Biography and Memoirs

Gemma Betros reviews The Existential Englishman: Paris among the artists by Michael Peppiatt

Gemma Betros
22 April 2019

I wanted to like this memoir very much, not least because the inside of the book jacket promises, with some originality, a ‘not-uncritical love letter to Paris’. People (myself included) have a tendency to wax rha More

Peter McPhee reviews Diderot and the Art of Thinking Freely by Andrew S. Curran

Peter McPhee
22 April 2019

Andrew S. Curran recounts the only meeting between the two great philosophes Denis Diderot and Voltaire early in 1778 when Diderot, aged sixty-five, insulted Voltaire, then eighty More

Jim Davidson reviews An Unconventional Wife: The life of Julia Sorell Arnold by Mary Hoban

Jim Davidson
22 April 2019

The name of Julia Sorell – the granddaughter of an early governor – never quite died in Tasmania. A faint memory survived of a high-spirited young woman who was the belle of Hobart, a woman who broke hearts and en More

Astrid Edwards reviews Diving into Glass: A memoir by Caro Llewellyn

Astrid Edwards
26 March 2019

Memoirs of illness are tricky. The raw material is often compelling: dramatic symptoms, embarrassing public moments, and unavoidable relationship pressures. The challenge is to share that More

Lewis Rosenberg reviews Walter Kaufmann: Philosopher, humanist, heretic by Stanley Corngold

Lewis Rosenberg
25 March 2019

My favourite image from Stanley Corngold’s Walter Kaufmann: Philosopher, humanist, heretic is set in Berlin as World War II concludes. Young Walter Kaufmann, a German Jew forced More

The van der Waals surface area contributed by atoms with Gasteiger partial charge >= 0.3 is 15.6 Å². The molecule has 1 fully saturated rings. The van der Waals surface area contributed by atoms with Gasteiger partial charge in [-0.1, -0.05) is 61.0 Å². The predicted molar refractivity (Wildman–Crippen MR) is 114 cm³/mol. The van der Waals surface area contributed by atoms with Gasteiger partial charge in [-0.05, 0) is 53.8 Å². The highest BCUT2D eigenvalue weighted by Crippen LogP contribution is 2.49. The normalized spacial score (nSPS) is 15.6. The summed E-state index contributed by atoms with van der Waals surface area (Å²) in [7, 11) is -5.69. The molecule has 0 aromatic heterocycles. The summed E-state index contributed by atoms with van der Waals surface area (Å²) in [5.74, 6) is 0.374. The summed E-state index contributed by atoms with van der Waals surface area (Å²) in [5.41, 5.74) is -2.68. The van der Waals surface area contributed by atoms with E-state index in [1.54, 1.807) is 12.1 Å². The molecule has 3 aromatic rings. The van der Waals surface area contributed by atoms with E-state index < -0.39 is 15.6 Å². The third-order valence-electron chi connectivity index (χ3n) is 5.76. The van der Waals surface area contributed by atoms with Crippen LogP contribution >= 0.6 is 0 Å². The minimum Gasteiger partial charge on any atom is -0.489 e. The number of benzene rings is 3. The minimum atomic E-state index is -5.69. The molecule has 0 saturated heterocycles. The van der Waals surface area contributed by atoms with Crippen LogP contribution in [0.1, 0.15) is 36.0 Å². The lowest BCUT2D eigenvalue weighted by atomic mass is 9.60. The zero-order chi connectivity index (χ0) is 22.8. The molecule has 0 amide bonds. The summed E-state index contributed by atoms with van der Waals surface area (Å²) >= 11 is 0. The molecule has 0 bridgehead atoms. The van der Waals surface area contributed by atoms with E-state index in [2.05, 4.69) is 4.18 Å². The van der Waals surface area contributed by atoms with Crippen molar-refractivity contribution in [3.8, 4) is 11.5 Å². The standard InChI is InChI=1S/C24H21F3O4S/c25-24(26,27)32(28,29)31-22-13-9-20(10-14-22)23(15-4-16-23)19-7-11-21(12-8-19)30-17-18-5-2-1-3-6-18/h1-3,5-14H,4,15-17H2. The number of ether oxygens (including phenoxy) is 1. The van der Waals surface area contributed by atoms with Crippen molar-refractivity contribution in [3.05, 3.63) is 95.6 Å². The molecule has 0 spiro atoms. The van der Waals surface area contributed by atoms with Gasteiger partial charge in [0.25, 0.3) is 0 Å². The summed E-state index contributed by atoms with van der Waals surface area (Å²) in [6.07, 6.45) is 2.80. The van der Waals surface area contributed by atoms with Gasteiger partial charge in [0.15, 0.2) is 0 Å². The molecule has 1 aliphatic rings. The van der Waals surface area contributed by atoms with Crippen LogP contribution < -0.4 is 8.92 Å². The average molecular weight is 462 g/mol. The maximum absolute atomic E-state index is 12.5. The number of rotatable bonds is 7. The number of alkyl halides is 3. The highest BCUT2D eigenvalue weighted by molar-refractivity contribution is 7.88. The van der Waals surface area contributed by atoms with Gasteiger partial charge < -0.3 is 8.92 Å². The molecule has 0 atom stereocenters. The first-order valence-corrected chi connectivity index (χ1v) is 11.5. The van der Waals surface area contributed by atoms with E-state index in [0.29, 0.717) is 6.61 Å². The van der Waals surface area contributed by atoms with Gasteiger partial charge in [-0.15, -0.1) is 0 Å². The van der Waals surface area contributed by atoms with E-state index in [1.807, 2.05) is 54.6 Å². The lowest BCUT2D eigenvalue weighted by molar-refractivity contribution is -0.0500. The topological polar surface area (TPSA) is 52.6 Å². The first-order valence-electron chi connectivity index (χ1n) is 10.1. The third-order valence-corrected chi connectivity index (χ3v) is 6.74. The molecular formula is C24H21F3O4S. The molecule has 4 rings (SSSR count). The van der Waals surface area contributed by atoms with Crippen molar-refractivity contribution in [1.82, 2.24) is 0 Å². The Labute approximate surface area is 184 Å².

Jarrod Hore reviews Kindred: A Cradle Mountain love story by Kate Legge

Jarrod Hore
25 March 2019

Early on in Kindred: A Cradle Mountain love story, the journalist and walker Kate Legge dwells on an ‘extraordinary coincidence’ that took place over Christmas in 1903. While More

Jacqueline Kent reviews The Blackburns: Private lives, public ambition by Carolyn Rasmussen

Jacqueline Kent
25 March 2019

If you were young and energetic and a believer in a range of progressive causes, Melbourne in the first three decades of the twentieth century was an exciting place. It was even better if More

Neal Blewett reviews 'Recollections of a Bleeding Heart: A portrait of Paul Keating PM' by Don Watson

Neal Blewett
05 March 2019

What is it about Paul Keating that so fascinated his retainers? Six years ago, John Edwards wrote a mass More

Gemma Betros reviews The Years by Annie Ernaux, translated by Alison L. Strayer

Gemma Betros
22 February 2019

The word indicible appears frequently in the work of French author Annie Ernaux. In English, it means ‘inexpressible’ or ‘unspeakable’. Yet saying the unsayable – or rat More

Rémy Davison reviews A Certain Idea of France: The life of Charles de Gaulle by Julian Jackson

Rémy Davison
22 February 2019

There is a scene in Monty Python and the Holy Grail outside a castle, brimming with French men-at-arms, who taunt King Arthur and his knights remorselessly, while the Britons are More

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